Jason recently posted..Harley Davidson® Visa Credit Card ReviewMy Profile

    • MMD says

      You’ve got to remember that that’s only one years worth of data. Consider the long term history:

      http://www.dogsofthedow.com/dogyrs.htm

      My main attraction to this strategy is that my history with picking individual stocks is pretty hit and miss. I see this as being not a sure thing but rather a smarter move than just blindly buying any-ole stock.

      The stocks in the Dow strike me as quality because they are the biggest and best run companies. Sure some names have come and gone, but where else can you find a collection of such giants? The theory goes that by buying the ones with the highest dividend yield you are buying the most under-valued of the bunch. This is a stock picking fundamental that people spend hours trying to find when the Dow just serves them up for you.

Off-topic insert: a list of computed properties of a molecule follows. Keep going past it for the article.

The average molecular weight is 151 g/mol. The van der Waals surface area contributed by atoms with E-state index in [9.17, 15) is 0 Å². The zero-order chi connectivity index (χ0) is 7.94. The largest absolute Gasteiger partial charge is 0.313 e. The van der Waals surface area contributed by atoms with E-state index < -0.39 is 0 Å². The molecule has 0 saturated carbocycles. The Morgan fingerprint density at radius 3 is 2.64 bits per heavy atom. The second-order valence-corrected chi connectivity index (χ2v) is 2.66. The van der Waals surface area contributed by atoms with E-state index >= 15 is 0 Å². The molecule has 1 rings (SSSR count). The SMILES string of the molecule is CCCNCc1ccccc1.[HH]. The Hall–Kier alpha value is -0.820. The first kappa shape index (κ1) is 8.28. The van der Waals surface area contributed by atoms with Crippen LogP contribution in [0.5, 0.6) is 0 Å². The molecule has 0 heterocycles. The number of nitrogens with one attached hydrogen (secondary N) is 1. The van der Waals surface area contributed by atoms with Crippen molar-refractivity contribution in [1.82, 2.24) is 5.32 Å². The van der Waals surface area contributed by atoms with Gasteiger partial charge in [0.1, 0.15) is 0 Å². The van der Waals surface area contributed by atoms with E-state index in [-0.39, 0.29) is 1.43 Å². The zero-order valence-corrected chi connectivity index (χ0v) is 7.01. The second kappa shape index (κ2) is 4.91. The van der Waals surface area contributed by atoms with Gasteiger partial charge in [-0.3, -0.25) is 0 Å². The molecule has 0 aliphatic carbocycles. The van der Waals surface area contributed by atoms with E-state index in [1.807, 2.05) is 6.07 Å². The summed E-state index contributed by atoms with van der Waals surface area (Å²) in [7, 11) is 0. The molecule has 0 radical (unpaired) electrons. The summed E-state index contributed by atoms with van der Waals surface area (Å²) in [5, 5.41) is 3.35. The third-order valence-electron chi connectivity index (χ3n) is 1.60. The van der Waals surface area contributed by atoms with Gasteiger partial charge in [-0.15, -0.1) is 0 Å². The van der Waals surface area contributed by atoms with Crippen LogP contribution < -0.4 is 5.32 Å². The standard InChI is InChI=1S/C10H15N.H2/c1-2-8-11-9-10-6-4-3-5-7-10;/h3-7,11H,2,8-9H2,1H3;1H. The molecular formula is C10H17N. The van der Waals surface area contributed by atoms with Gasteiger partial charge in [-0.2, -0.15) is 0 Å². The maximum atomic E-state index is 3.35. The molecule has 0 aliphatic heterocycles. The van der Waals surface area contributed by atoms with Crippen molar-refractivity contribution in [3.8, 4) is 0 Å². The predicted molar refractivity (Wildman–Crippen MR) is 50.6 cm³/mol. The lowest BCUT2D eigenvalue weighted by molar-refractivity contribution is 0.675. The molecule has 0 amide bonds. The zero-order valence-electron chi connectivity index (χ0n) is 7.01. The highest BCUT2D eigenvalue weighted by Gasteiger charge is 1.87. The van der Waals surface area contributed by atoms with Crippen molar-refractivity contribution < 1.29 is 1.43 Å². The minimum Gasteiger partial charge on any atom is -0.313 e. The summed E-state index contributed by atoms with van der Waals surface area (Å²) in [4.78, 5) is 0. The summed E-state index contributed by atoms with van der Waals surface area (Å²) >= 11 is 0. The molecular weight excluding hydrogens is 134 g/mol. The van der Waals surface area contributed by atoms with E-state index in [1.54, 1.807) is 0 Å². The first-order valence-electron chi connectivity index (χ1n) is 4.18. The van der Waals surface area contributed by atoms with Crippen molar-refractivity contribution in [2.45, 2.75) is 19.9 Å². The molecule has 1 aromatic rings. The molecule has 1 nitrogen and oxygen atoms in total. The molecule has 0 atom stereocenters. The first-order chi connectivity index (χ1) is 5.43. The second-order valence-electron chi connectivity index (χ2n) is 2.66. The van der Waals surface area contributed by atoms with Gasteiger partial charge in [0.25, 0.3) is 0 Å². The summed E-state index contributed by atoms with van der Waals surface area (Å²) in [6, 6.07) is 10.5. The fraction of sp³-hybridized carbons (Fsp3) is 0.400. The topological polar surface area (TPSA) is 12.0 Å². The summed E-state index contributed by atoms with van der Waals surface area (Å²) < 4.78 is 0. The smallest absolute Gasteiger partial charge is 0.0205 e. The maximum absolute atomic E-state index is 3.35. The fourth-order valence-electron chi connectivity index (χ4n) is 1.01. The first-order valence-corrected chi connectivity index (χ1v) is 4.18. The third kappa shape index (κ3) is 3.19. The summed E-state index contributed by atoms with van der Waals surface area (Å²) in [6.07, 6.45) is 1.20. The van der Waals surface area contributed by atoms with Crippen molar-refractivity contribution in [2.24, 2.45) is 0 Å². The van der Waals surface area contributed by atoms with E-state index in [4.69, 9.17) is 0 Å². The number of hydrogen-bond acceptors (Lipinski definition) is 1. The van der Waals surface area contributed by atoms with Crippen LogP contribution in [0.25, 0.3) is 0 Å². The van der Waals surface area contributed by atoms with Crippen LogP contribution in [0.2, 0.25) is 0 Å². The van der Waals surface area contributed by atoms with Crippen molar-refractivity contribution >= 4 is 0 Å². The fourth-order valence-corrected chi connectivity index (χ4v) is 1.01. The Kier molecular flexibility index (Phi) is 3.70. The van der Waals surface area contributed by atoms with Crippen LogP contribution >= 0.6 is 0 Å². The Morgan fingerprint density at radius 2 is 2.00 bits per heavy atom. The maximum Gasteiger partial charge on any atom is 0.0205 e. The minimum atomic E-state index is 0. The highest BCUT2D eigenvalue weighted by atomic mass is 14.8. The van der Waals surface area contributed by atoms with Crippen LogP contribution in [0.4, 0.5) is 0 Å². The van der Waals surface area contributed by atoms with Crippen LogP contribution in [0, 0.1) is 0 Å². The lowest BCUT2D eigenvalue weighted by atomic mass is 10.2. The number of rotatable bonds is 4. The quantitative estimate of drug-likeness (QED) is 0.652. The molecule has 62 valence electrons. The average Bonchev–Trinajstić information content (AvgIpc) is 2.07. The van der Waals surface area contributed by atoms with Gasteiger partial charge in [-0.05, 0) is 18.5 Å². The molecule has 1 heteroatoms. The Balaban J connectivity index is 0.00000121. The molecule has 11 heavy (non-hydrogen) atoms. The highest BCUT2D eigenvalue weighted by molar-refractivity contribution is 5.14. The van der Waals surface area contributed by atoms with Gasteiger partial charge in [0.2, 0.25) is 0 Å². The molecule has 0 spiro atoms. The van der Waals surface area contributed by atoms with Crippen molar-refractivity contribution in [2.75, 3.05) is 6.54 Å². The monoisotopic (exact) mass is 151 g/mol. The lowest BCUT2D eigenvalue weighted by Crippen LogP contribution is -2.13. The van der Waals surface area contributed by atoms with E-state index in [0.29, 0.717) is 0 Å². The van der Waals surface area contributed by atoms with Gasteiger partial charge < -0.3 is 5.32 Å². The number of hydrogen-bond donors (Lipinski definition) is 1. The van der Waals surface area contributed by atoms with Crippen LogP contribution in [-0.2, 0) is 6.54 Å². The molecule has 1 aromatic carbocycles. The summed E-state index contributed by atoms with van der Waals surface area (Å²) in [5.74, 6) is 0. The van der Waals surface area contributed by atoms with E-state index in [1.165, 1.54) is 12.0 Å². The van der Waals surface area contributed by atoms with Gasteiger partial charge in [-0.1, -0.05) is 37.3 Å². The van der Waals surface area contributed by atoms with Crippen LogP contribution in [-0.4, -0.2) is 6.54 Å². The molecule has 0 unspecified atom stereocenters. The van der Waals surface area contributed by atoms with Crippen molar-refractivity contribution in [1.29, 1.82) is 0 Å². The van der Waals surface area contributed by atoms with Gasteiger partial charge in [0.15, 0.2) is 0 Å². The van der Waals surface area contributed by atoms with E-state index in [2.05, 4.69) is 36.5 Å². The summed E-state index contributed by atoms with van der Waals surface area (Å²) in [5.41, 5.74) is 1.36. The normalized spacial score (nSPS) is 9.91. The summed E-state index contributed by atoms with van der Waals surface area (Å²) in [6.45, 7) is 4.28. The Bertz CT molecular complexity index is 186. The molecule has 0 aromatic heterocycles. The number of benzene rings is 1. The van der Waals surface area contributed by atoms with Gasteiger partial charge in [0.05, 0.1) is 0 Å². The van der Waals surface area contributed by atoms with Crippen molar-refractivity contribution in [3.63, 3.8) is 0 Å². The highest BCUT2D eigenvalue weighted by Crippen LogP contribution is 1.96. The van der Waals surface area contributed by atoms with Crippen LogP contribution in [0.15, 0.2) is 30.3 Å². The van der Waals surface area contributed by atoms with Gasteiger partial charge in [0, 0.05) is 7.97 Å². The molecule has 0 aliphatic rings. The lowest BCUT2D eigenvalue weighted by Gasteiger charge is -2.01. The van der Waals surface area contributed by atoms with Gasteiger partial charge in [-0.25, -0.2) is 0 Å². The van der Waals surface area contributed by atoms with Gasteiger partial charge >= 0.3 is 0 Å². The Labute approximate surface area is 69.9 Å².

Also, the strategy forces you to buy low and sell high by re-balancing each year. Depending on the size of your investment, this can be much cheaper than owning a typical mutual fund.

      And also – the dividend payments! Getting a guaranteed 3 to 4% for your troubles is not too bad either!

      • says

        The portfolios we use automatically rebalance so there isn’t much of a cost associated, however those returns are pretty impressive.

        Do you have other mutual fund portfolios or is this where you keep a majority of your assets? What percentage of your investments would you say you put in this dividend plan?
        Jason recently posted..How to Ask Your Boss for a RaiseMy Profile

        • MMD says

          The grand majority of our assets are in mutual funds through our employer’s plans. We’ve got a good mix of large-cap, bonds, and foreign funds. Our IRA’s are also mutual funds through Vanguard. Only about 2-3% of our whole portfolio right now is in individual stocks (which at the moment are all dividend stocks). Even with the increases I have planned, I don’t intend on letting them get past 10% of the overall portfolio.

    • MMD says

      Thanks Dustin! I hope my portfolio proves to be promising! Funny: I’ve always considered investing in large cap, well paying dividend stocks to be value investing.